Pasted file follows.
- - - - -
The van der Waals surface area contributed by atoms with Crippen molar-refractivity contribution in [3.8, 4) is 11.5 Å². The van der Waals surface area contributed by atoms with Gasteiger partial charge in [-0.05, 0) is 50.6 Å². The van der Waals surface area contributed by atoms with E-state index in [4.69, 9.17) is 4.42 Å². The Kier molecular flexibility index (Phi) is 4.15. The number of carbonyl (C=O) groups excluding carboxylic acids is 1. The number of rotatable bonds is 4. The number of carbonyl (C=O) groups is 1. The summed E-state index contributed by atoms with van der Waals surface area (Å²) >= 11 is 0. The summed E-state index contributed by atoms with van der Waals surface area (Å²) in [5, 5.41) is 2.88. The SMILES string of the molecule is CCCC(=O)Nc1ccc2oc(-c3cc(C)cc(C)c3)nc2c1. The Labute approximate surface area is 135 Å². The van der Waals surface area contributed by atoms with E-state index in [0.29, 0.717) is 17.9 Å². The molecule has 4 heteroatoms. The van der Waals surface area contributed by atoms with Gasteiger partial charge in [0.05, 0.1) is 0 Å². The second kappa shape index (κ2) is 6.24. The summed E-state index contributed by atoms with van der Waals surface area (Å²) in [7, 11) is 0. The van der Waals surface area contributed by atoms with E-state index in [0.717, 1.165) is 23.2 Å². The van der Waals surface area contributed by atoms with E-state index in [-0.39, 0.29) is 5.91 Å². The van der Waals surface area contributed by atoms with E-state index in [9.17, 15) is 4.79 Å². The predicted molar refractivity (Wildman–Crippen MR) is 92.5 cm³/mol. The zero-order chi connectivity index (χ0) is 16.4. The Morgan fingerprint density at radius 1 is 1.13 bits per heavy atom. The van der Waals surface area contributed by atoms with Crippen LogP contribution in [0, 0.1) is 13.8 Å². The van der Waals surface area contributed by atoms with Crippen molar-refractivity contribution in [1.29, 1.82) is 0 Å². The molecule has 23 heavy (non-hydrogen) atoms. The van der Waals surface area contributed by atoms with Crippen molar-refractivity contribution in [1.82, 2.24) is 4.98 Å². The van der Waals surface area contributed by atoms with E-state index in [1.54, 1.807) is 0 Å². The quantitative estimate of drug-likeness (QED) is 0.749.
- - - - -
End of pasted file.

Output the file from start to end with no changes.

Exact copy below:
The van der Waals surface area contributed by atoms with Crippen molar-refractivity contribution in [3.8, 4) is 11.5 Å². The van der Waals surface area contributed by atoms with Gasteiger partial charge in [-0.05, 0) is 50.6 Å². The van der Waals surface area contributed by atoms with E-state index in [4.69, 9.17) is 4.42 Å². The Kier molecular flexibility index (Phi) is 4.15. The number of carbonyl (C=O) groups excluding carboxylic acids is 1. The number of rotatable bonds is 4. The number of carbonyl (C=O) groups is 1. The summed E-state index contributed by atoms with van der Waals surface area (Å²) >= 11 is 0. The summed E-state index contributed by atoms with van der Waals surface area (Å²) in [5, 5.41) is 2.88. The SMILES string of the molecule is CCCC(=O)Nc1ccc2oc(-c3cc(C)cc(C)c3)nc2c1. The Labute approximate surface area is 135 Å². The van der Waals surface area contributed by atoms with E-state index in [0.29, 0.717) is 17.9 Å². The molecule has 4 heteroatoms. The van der Waals surface area contributed by atoms with Gasteiger partial charge in [0.05, 0.1) is 0 Å². The second kappa shape index (κ2) is 6.24. The summed E-state index contributed by atoms with van der Waals surface area (Å²) in [7, 11) is 0. The van der Waals surface area contributed by atoms with E-state index in [0.717, 1.165) is 23.2 Å². The van der Waals surface area contributed by atoms with E-state index in [-0.39, 0.29) is 5.91 Å². The van der Waals surface area contributed by atoms with E-state index in [9.17, 15) is 4.79 Å². The predicted molar refractivity (Wildman–Crippen MR) is 92.5 cm³/mol. The zero-order chi connectivity index (χ0) is 16.4. The Morgan fingerprint density at radius 1 is 1.13 bits per heavy atom. The van der Waals surface area contributed by atoms with Crippen LogP contribution in [0, 0.1) is 13.8 Å². The van der Waals surface area contributed by atoms with Crippen molar-refractivity contribution in [1.29, 1.82) is 0 Å². The molecule has 23 heavy (non-hydrogen) atoms. The van der Waals surface area contributed by atoms with Crippen molar-refractivity contribution in [1.82, 2.24) is 4.98 Å². The van der Waals surface area contributed by atoms with E-state index in [1.54, 1.807) is 0 Å². The quantitative estimate of drug-likeness (QED) is 0.749.